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1:32 Tamiya Spitfire IX, 81 Sqn, Tunisia, Summer 1943


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Hi all, back again after a bit of a hiatus on this board as I've not been building LSP but Routemaster buses and Gerry Anderson models the last few months :) However, just before Xmas I began the next stage in my series of builds of "Aircraft my Father Fixed". 
Up to now I've built mostly the aircraft my Father worked on while in Burma in the latter half of WWII while attached to 5 Squadron. So far thats been a Hurricane IIc in 1:32 along with 2 P47 D Thunderbolts in bubbletop and razorback configurations in 1:48 (hence why they havn't appeared here!)  I did begin a conversion of the Hobbyboss Spitfire Vb Trop to a Vc Trop using Grey Matter Figures resin wings, but managed to ruin them beyond recovery so gave that up earlier in the year.
Before 5 Sqn in Burma, my Dad was with 81 Squadron from their entry into Operation Torch at Gibraltar Oct '42 up until Sicily had been pacified in Oct-Nov1943 whereupon he was transferred to Cairo en-route to India and 5 Squadron. Funnily enough, 81 Squadron followed his his wake a couple of weeks later and ended up based 5 miles down the road in India, re-equipping with Spitfire VIII, hence why I have a Christmas dinner menu from 81 Sqn in 1943:
Anyway, back to Tunisia in the spring/summer of 1943. Up to that point, the squadron had been equipped with Spitfire Vb Trop and Vc Trop (hence my earlier abortive attempt to convert the Hobbyboss Vb Trop to a Vc Trop), however these were beginnign to be outmatched by the German aircraft. The Tropical filters used on the V series had an unfortunate side-effect of reducing overall performance of the engine. So in May '43 81 Sqn started receiving Spitfire IXs. At this point they were based in Tunisia at Souk-el-Khemis airfield and subsequently moved to other airfields in the general vicinity.
From reading Alan Peart's book "From North Africa to the Arakan" you get to see that conditions on these airfields were basic to say the least. So I want to try to capture a snapshot of the activity of the groundcrew in these conditions in my diorama.
So to begin with, the model - you've all seen plenty of sprue shots so I won't bother here, but at least here is the box:
For the base I'm using a 300x300 wooden base supplied by one of my IPMS Farnborough colleagues from his website: http://www.ema-heritage.com/displaybases.html
That should give enough space for the aircraft and some activity around it. Speaking of which, the donor kits for figures, materials etc include this lot:
Yes I know there is 1:35 scale figures in there but my Dad was only 5' 5" tall, so they'll be okay :) On th eleft you can see some of the ValueGear stuff that I used in my Hurricane diorama earlier in the year. This stuff is superb, huge variety and excellent casting and detail. I picked up a set of crates as well which you can see in the glass ashtray in the top left. Above that is the IconAir accumulator trolley I built originally for the Hobbyboss build. I've added a small engine on the top of it to represent the generator that was fitted to many of them. This was sourced from the US Maintenance Yard kit from the compressor you can see at the bottom right of the box top picture.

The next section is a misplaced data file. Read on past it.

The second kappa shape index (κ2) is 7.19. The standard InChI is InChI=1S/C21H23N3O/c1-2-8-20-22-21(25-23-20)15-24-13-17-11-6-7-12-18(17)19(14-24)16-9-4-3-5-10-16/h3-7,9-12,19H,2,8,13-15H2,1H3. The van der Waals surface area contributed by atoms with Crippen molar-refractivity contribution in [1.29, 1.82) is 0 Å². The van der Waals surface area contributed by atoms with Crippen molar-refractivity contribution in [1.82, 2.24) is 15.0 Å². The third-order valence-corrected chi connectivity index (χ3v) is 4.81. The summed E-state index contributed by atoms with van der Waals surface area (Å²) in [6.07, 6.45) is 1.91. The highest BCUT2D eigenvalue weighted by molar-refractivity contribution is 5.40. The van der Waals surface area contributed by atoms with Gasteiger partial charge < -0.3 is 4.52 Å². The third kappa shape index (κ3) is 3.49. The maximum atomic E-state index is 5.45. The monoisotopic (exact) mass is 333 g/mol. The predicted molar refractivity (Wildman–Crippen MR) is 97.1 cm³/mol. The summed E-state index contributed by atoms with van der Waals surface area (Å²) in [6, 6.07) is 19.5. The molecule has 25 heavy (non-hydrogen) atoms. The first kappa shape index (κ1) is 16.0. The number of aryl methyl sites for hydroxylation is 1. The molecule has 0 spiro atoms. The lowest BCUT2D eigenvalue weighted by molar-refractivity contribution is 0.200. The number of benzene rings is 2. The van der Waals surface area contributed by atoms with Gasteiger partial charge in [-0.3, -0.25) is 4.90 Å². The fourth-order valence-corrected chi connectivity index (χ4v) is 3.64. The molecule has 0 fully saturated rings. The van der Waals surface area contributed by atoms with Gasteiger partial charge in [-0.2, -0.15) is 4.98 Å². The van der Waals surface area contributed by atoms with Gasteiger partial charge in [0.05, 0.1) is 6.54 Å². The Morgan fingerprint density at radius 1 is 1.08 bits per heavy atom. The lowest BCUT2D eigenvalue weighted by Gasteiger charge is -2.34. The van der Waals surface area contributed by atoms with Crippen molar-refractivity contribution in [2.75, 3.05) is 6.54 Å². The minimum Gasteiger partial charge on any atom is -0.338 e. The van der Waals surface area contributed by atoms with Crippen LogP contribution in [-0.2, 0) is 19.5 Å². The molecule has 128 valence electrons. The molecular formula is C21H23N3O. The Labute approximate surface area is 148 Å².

For the Spitfire I've got a collection of Decals for the inside and outside that will allow me to represent EN204 FL-L:
(from the Osprey book "Spitfire Aces of North Africa and Italy)
Note how the original "E" lettering has been badly overpainted to turn it into a "L" :)
Here are the decals I'll use:
There is a huge amount of aftermarket stuff for this kit and here is a selection of what I may or may not be using:
There are wheels, seat, large cannon wing covers, cockpit door with seperate crowbar (not to be painted red!!), Cockpit upgrade set, cockpit stbd sidewall, "cloth" seatbelts PE Toolbox by Aber (just like the one I have in the Hurricane dio) and finally the PE set for the Hobbyboss Vb, but which contains some very useful bits for this build, eg the PE radio hatch door which will be used elsewhere on this build!

Edited by KallistiUK
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I actually started this build a couple of weeks ago but haven't got very far because in the weather we've been having the man-cave shed is to sodding cold!! So I've come up with a cunning plan... Part of the delay was waiting for all the parts to arrive and also to do the research for the various things I want to do. Here is a sample of some of the reference material I've collected:




This of course doesn't show the e-book PDF of Monforton's book or the other reference photos, sites etc that I've used and will be using. I've printed some of the engine photos and stuck them up:




which gives away my cunning plan to get around the cold weather situation... move a lot of the modelling stuff into a temporary table in the lounge! All the airbrushing will still have to be done in the shed, but at least I can build and brush paint in comfort!


I began on the figures as I was waiting. I picke dout two from the 8th army set and one form the Tank riders set:




The Tank rider figure in grey had to have the top of his head rebuilt as I won't be putting a steel helmet on him, instead he'll get an RAF side cap at a suitably rakish angle!